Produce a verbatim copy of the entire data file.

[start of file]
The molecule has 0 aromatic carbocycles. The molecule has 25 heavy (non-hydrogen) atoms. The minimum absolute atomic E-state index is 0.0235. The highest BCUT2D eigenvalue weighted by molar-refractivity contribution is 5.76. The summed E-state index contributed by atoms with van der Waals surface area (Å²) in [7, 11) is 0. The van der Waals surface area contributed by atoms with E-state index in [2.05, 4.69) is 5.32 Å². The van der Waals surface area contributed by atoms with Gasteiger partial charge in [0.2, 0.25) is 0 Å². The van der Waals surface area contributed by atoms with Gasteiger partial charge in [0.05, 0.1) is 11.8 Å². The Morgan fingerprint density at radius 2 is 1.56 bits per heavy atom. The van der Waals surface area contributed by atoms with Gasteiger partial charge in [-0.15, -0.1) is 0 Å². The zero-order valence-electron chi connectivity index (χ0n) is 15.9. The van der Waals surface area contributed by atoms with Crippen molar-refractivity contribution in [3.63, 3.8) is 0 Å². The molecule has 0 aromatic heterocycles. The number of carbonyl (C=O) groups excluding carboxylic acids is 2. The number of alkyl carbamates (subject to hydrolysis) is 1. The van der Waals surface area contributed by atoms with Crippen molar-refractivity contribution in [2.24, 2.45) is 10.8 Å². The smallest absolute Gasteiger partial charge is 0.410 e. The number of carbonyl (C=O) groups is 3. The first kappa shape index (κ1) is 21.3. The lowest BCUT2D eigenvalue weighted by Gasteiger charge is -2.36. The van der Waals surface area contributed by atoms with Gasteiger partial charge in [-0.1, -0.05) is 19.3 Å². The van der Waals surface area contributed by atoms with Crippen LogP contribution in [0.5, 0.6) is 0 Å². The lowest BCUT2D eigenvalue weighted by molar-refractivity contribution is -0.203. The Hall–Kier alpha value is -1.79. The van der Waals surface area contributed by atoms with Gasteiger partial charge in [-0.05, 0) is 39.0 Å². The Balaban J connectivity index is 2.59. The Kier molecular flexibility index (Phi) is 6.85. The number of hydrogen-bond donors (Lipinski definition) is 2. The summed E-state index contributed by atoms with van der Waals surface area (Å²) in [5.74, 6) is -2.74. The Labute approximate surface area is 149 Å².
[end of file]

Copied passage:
The molecule has 0 aromatic carbocycles. The molecule has 25 heavy (non-hydrogen) atoms. The minimum absolute atomic E-state index is 0.0235. The highest BCUT2D eigenvalue weighted by molar-refractivity contribution is 5.76. The summed E-state index contributed by atoms with van der Waals surface area (Å²) in [7, 11) is 0. The van der Waals surface area contributed by atoms with E-state index in [2.05, 4.69) is 5.32 Å². The van der Waals surface area contributed by atoms with Gasteiger partial charge in [0.2, 0.25) is 0 Å². The van der Waals surface area contributed by atoms with Gasteiger partial charge in [0.05, 0.1) is 11.8 Å². The Morgan fingerprint density at radius 2 is 1.56 bits per heavy atom. The van der Waals surface area contributed by atoms with Gasteiger partial charge in [-0.15, -0.1) is 0 Å². The zero-order valence-electron chi connectivity index (χ0n) is 15.9. The van der Waals surface area contributed by atoms with Crippen molar-refractivity contribution in [3.63, 3.8) is 0 Å². The molecule has 0 aromatic heterocycles. The number of carbonyl (C=O) groups excluding carboxylic acids is 2. The number of alkyl carbamates (subject to hydrolysis) is 1. The van der Waals surface area contributed by atoms with Crippen molar-refractivity contribution in [2.24, 2.45) is 10.8 Å². The smallest absolute Gasteiger partial charge is 0.410 e. The number of carbonyl (C=O) groups is 3. The first kappa shape index (κ1) is 21.3. The lowest BCUT2D eigenvalue weighted by Gasteiger charge is -2.36. The van der Waals surface area contributed by atoms with Gasteiger partial charge in [-0.1, -0.05) is 19.3 Å². The van der Waals surface area contributed by atoms with Crippen LogP contribution in [0.5, 0.6) is 0 Å². The lowest BCUT2D eigenvalue weighted by molar-refractivity contribution is -0.203. The Hall–Kier alpha value is -1.79. The van der Waals surface area contributed by atoms with Gasteiger partial charge in [-0.05, 0) is 39.0 Å². The Balaban J connectivity index is 2.59. The Kier molecular flexibility index (Phi) is 6.85. The number of hydrogen-bond donors (Lipinski definition) is 2. The summed E-state index contributed by atoms with van der Waals surface area (Å²) in [5.74, 6) is -2.74. The Labute approximate surface area is 149 Å².